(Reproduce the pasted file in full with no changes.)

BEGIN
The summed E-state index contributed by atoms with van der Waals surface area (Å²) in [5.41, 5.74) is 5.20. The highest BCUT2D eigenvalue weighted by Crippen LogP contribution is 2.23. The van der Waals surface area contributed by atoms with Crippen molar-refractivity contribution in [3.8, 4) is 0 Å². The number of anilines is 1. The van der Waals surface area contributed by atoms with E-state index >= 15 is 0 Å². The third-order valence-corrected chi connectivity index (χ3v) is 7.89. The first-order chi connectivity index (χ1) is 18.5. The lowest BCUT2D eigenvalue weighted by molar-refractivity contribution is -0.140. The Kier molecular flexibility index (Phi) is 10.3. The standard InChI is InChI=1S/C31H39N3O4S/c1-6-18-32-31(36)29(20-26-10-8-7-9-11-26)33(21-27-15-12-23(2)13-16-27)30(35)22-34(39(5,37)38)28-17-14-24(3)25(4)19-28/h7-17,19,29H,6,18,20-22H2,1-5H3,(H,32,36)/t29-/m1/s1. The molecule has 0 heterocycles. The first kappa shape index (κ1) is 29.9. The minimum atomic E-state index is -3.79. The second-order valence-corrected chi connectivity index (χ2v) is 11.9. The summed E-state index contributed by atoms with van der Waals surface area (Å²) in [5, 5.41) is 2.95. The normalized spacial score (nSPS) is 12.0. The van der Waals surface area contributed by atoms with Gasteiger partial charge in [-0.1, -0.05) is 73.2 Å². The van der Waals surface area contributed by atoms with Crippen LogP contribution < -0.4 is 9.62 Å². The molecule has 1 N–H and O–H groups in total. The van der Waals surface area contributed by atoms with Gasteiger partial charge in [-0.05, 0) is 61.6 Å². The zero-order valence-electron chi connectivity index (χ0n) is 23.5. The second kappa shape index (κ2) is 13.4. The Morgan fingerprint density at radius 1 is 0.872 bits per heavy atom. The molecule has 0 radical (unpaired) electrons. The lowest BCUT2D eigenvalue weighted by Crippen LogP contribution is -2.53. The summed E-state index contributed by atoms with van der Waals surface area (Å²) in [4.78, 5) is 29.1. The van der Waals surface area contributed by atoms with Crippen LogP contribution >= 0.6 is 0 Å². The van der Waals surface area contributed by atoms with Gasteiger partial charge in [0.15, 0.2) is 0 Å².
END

The summed E-state index contributed by atoms with van der Waals surface area (Å²) in [5.41, 5.74) is 5.20. The highest BCUT2D eigenvalue weighted by Crippen LogP contribution is 2.23. The van der Waals surface area contributed by atoms with Crippen molar-refractivity contribution in [3.8, 4) is 0 Å². The number of anilines is 1. The van der Waals surface area contributed by atoms with E-state index >= 15 is 0 Å². The third-order valence-corrected chi connectivity index (χ3v) is 7.89. The first-order chi connectivity index (χ1) is 18.5. The lowest BCUT2D eigenvalue weighted by molar-refractivity contribution is -0.140. The Kier molecular flexibility index (Phi) is 10.3. The standard InChI is InChI=1S/C31H39N3O4S/c1-6-18-32-31(36)29(20-26-10-8-7-9-11-26)33(21-27-15-12-23(2)13-16-27)30(35)22-34(39(5,37)38)28-17-14-24(3)25(4)19-28/h7-17,19,29H,6,18,20-22H2,1-5H3,(H,32,36)/t29-/m1/s1. The molecule has 0 heterocycles. The first kappa shape index (κ1) is 29.9. The minimum atomic E-state index is -3.79. The second-order valence-corrected chi connectivity index (χ2v) is 11.9. The summed E-state index contributed by atoms with van der Waals surface area (Å²) in [5, 5.41) is 2.95. The normalized spacial score (nSPS) is 12.0. The van der Waals surface area contributed by atoms with Gasteiger partial charge in [-0.1, -0.05) is 73.2 Å². The van der Waals surface area contributed by atoms with Crippen LogP contribution < -0.4 is 9.62 Å². The molecule has 1 N–H and O–H groups in total. The van der Waals surface area contributed by atoms with Gasteiger partial charge in [-0.05, 0) is 61.6 Å². The zero-order valence-electron chi connectivity index (χ0n) is 23.5. The second kappa shape index (κ2) is 13.4. The Morgan fingerprint density at radius 1 is 0.872 bits per heavy atom. The molecule has 0 radical (unpaired) electrons. The lowest BCUT2D eigenvalue weighted by Crippen LogP contribution is -2.53. The summed E-state index contributed by atoms with van der Waals surface area (Å²) in [4.78, 5) is 29.1. The van der Waals surface area contributed by atoms with Crippen LogP contribution >= 0.6 is 0 Å². The van der Waals surface area contributed by atoms with Gasteiger partial charge in [0.15, 0.2) is 0 Å².